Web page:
First Lines Fridays is a weekly feature
for book lovers hosted by Wandering Words.
What if instead of judging a book by its
cover, its author or its prestige, we judged
it by its opening lines?
Pick a book off your shelf (it could be your
current read or on your TBR) and open to
the first page. Copy the first few lines, but don’t
give anything else about the book away
just yet – you need to hook the reader first
Finally… reveal the book!
The Muertos throw the best Christmas party in the whole Valley. The Valley’s where we live, me and Bernie. It goes on forever in all directions, and is almost certainly in Arizona, based on things I hear from time to time. That’s not important. Is it important that the Muertos are the roughest, toughest biker gang around? Maybe to you, but not to us. The Little Detective Agency deals with the roughest and toughest every day. Little is Bernie’s last name, I’m Chet, pure and simple, and the agency’s just the two of us. Why would we need anyone else? That’s the important part.
The Muertos party takes place in their clubhouse and lasts for several days, but we usually leave before dawn on the first night. It gets pretty noisy what with the motorcycle races up and down the big staircase to the second floor, and a sort of dance on motorcycles to a tune called the hora, I believe, which I knew from a bat mitzvah where I’d come upon a forgotten tray of steak tip canapes, our departure following soon after.
Right now, as we made our way to the door, the hora amped down and Junior Ruiz, president of the Muertos, began zooming around in tight circles on his giant Harley with his wife on his shoulders and his mother on her shoulders. He braked to a stop beside us, revved the engine once or twice, and over its roar yelled, “Wanna climb up on Mama, Bernie?”
“Um,” said Bernie, “I don’t really—”
“Aw come on, Bernie,” Mama called down. “Where’s your sense of fun?”
“Very nice of you, given the history, but—”
“History? What history?”
“Didn’t you end up doing eighteen months at Northern State?”
“Turned out as only three on account of overcrowding. Three months I can do in my sleep.”
“Which is actually how it went down, no?” said Junior’s wife.
Mama, up on Junior’s wife’s shoulders, if I haven’t made that clear, gave Junior’s wife a sort of kick in the sides with the heels of her white cowboy boots, like she was on horseback. Junior’s wife did not look like a horse. She actually looked a lot like Mama, except younger and not quite so jiggly.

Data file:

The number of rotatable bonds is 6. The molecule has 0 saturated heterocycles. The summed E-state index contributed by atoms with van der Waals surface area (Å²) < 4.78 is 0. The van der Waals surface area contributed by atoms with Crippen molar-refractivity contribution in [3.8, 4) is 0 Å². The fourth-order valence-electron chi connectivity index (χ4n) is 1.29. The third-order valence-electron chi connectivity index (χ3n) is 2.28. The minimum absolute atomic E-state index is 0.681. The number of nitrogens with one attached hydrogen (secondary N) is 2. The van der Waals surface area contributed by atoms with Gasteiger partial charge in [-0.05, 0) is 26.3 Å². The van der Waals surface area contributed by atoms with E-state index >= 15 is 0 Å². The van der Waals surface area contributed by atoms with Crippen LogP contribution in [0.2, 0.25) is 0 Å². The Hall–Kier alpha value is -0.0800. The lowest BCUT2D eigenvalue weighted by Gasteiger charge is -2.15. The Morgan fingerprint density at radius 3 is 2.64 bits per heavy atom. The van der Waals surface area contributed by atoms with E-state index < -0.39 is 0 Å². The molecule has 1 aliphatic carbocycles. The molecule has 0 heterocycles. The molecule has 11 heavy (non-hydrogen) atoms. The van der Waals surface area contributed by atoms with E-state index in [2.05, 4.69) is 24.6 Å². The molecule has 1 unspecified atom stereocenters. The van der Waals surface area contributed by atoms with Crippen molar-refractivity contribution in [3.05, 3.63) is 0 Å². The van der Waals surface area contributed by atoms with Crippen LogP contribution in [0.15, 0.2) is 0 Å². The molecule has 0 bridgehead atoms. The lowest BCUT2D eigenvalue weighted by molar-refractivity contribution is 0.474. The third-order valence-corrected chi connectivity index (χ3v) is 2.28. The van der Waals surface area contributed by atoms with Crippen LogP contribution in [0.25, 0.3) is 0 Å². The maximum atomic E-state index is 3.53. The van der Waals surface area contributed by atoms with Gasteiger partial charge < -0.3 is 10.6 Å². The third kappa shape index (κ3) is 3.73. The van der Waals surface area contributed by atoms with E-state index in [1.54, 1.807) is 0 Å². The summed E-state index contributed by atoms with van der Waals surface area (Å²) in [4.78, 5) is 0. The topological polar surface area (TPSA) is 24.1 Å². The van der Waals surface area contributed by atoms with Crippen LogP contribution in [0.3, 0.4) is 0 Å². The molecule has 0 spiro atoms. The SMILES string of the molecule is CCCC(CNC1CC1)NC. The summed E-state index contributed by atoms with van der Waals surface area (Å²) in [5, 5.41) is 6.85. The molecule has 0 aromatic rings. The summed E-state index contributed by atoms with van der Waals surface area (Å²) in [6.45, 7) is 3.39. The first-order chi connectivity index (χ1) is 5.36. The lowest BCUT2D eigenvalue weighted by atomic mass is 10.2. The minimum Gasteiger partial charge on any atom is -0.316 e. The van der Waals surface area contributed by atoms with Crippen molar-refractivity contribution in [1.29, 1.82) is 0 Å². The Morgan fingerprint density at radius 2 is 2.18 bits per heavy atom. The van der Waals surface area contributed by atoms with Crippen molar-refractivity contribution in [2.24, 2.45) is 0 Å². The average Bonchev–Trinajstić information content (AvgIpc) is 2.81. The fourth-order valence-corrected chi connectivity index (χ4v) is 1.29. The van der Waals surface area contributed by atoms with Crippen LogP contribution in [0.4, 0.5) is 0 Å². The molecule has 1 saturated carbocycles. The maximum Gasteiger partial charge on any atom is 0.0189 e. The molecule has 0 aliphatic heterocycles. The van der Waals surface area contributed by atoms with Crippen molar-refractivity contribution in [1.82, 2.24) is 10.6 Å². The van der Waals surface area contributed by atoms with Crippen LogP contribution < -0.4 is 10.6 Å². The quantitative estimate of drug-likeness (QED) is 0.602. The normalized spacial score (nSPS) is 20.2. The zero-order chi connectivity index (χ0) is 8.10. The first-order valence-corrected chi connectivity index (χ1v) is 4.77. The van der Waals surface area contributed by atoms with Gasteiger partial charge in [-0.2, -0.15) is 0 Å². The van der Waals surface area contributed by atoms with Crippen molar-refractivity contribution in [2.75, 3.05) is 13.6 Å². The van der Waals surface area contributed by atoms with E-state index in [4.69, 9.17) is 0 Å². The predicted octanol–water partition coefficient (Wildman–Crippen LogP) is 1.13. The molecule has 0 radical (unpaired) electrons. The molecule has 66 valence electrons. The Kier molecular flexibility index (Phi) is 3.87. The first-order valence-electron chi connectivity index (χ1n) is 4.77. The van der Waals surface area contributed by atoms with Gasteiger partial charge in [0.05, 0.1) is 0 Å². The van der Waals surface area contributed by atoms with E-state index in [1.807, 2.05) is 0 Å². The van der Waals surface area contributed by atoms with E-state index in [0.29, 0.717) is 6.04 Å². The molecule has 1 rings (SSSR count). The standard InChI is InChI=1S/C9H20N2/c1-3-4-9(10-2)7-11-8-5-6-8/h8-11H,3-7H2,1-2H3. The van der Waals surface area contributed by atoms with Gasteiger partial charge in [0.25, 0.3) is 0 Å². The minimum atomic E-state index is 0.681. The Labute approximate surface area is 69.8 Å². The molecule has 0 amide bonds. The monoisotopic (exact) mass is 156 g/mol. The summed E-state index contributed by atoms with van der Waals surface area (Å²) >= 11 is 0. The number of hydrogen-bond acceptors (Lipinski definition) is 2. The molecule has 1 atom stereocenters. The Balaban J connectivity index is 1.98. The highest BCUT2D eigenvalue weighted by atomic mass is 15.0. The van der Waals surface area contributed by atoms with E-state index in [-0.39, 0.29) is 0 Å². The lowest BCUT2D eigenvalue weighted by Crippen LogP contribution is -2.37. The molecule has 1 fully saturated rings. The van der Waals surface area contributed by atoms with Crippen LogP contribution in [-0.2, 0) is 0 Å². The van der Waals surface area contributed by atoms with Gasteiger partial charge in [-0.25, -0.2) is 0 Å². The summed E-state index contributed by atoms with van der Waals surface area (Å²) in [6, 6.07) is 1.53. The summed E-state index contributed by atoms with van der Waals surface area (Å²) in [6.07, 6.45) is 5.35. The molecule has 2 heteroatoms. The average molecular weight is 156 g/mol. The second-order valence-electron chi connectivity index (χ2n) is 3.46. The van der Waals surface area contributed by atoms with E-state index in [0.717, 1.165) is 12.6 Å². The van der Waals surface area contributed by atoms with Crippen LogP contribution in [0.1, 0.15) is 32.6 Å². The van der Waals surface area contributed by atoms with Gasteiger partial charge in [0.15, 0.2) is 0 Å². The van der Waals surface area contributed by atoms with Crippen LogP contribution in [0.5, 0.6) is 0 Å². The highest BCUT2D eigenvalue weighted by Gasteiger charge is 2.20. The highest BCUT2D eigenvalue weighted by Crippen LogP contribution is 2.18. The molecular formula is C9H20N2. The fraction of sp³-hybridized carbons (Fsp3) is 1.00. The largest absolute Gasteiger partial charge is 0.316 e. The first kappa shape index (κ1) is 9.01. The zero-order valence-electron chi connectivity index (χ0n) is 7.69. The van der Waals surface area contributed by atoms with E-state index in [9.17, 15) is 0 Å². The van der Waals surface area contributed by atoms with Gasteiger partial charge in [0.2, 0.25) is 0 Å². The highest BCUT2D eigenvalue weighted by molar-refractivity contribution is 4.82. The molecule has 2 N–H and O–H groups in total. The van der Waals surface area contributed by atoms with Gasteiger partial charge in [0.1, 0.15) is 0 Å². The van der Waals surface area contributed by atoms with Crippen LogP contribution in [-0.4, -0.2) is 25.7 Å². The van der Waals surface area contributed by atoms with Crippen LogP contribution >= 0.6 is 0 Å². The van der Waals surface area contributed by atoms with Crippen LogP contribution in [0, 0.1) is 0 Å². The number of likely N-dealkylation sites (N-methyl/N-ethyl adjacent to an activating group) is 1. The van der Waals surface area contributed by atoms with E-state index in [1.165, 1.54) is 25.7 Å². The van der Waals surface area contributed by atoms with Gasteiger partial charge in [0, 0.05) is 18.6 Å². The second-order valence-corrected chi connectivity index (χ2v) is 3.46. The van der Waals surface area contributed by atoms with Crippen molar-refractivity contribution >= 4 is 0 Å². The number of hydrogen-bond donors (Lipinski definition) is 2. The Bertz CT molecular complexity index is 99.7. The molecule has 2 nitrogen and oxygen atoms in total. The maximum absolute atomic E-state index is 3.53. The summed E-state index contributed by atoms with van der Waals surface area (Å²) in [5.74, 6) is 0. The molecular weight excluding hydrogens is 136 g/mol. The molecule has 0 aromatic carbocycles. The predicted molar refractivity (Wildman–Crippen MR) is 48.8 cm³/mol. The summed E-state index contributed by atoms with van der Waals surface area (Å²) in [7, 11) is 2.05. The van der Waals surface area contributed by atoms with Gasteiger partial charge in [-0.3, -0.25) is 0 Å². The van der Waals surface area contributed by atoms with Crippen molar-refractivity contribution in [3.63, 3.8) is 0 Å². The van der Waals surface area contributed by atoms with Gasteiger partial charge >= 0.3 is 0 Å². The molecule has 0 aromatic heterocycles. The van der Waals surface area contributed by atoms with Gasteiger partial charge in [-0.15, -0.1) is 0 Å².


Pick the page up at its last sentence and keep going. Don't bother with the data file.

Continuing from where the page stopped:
“Watch your mouth, girl,” Mama said. “And besides, Bernie, I’ll never forget how nicely you busted me—especially the way Chet grabbed my pant leg, so gently.”
Grabbing perps by the pant leg is how we close our cases, me doing the grabbing and Bernie standing by with the cuffs. I checked out Mama’s pants and wouldn’t you know? They were the exact same pants she’d been wearing that day, red leather with golden leather fringes! I remembered the taste of those golden fringes so well! Have you ever noticed how the taste of something—or even the memory of the taste—makes long-ago happenings suddenly pop up in your mind like they were just yesterday? It all came back to me: Mama lighting the fuse, the door blowing off the safe, Mama reaching inside with a lovely look on her face, so excited and alive, which was when we showed up. There’s a lot of fun to be had in this business. A strong breeze started up behind me. In practically no time I figured out it was my tail, feeling tip-top and letting all our Muertos buddies know. I couldn’t wait for . . . for whatever was going to happen after now.
From the publisher—
Holiday time in the Valley, and in the holiday spirit―despite the dismal shape of the finances at the Little Detective Agency―Bernie refers a potential client to Victor Klovsky, a fellow private eye. It’s also true that the case―promising lots of online research but little action―doesn’t appeal to Bernie, while it seems perfect for Victor, who is not cut out for rough stuff. But Victor disappears in a rough-stuff way, and when he doesn’t show up at his mom’s to light the Hanukkah candles, she hires Chet and Bernie to find him.
They soon discover that Victor’s client has also vanished. The trail leads to the ruins of a mission called Nuestra Señora de los Saguaros, dating back to the earliest Spanish explorers. Some very dangerous people are interested in the old mission. Does some dusty archive hold the secret of a previously unknown art treasure, possibly buried for centuries? What does the Flight into Egypt―when Mary, Joseph and the baby Jesus fled Herod―have to do with saguaros, the Sonoran desert cactus?
No one is better than Chet at nosing out buried secrets, but before he can, he and Bernie are forced to take flight themselves, chased through a Christmas Eve blizzard by a murderous foe who loves art all too much.